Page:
(I'm being a bit sloppy here about free variables, but I think it can

How can we extend this to say something about the execution time, as
well? Let's do the obvious thing, and turn the triple into a quadruple
-- {P} C {Q; T}. The idea is that the evaluation time of C
is bounded by the expression T.

{P} C {Q; T} is valid iff

forall R. if FV(C, P, Q, T) subset of dom(R) then
if R[P] holds, then
there exist R', k.
C @ R ==> R'; k  and  R[Q] holds  and k <= R[T]


Now, using this definition, I think you can prove that the following
inference rules are sound:

---------------
{P} skip {P; 0}

----------------------
{P[x/E]} x := E {P; 1}

{P} C {Q; T}   T <= T'
----------------------
{P} C {Q; T'}

{P} C1 {Q; T1}   {Q} C2 {R; T2}
-------------------------------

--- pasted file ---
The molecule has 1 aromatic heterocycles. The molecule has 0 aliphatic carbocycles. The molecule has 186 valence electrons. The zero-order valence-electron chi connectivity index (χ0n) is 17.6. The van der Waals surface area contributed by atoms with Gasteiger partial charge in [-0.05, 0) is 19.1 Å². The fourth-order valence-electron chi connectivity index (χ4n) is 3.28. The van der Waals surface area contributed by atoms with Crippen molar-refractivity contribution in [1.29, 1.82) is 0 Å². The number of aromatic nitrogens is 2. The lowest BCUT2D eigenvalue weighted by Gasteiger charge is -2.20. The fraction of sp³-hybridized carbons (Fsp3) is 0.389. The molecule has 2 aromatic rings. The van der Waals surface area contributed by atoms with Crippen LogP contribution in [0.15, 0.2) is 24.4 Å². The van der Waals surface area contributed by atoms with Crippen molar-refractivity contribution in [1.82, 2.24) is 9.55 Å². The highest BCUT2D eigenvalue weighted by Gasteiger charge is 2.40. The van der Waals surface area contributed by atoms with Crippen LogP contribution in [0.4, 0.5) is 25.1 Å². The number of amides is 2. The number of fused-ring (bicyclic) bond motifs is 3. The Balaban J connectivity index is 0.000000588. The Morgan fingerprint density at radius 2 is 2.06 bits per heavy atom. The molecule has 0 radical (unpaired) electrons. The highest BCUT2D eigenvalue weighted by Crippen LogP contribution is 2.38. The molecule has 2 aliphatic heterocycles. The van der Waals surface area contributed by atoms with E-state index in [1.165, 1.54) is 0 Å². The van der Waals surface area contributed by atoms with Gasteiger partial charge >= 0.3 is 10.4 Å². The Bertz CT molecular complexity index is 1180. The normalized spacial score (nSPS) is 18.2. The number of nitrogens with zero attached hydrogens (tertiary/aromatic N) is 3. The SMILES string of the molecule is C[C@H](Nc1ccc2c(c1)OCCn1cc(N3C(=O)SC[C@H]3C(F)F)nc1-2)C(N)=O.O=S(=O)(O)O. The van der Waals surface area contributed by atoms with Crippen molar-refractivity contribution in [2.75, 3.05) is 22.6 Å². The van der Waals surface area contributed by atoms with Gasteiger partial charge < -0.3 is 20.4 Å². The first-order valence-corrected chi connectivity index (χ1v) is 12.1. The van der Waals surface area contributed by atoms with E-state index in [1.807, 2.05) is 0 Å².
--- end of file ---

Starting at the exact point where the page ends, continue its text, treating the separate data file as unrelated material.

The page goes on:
{P} C1; C2 {R; T1 + T2}

{P and B} C1 {Q; T}  {P and not(B)} C2 {Q; T}
---------------------------------------------
{P} if B then C1 else C2 {Q; T}

{P and B and i = n} C {P and i = f(n); T}
f is a monotone decreasing function
f^j(n) == 0
-----------------------------------------
{P} while B do C {Q; 1 + j*T}


### Some doubts

hank you neekl !!

I was very shocked too when my googling didn't find something like your work.
What you have done is very similar to what I had in my mind.

(** Sorry if my English is not very good **)

But There is something i would like to discuss.
With your system we always obtain a triple {P} C {Q;k} with k constant.
This give us an upper bound that is not related with the size of the input variables.

What I mean is that "P terminates in 34220 steps" doesn't tell us anything about his Computational Complexity.

A first edit of your work to this purpose could be to assume that evaluating of expressions is NOT free.
So, for example, the evaluating of e=x+y should take time size(x)+size(y).

At the end we will have, in the position of k, some expression with the size of variables.

Suppose we have done this change...
How to change the "while rule" ?

{P and B and i = n} C {P and i = f(n); T}
f is a monotone decreasing function
f^j(n) == 0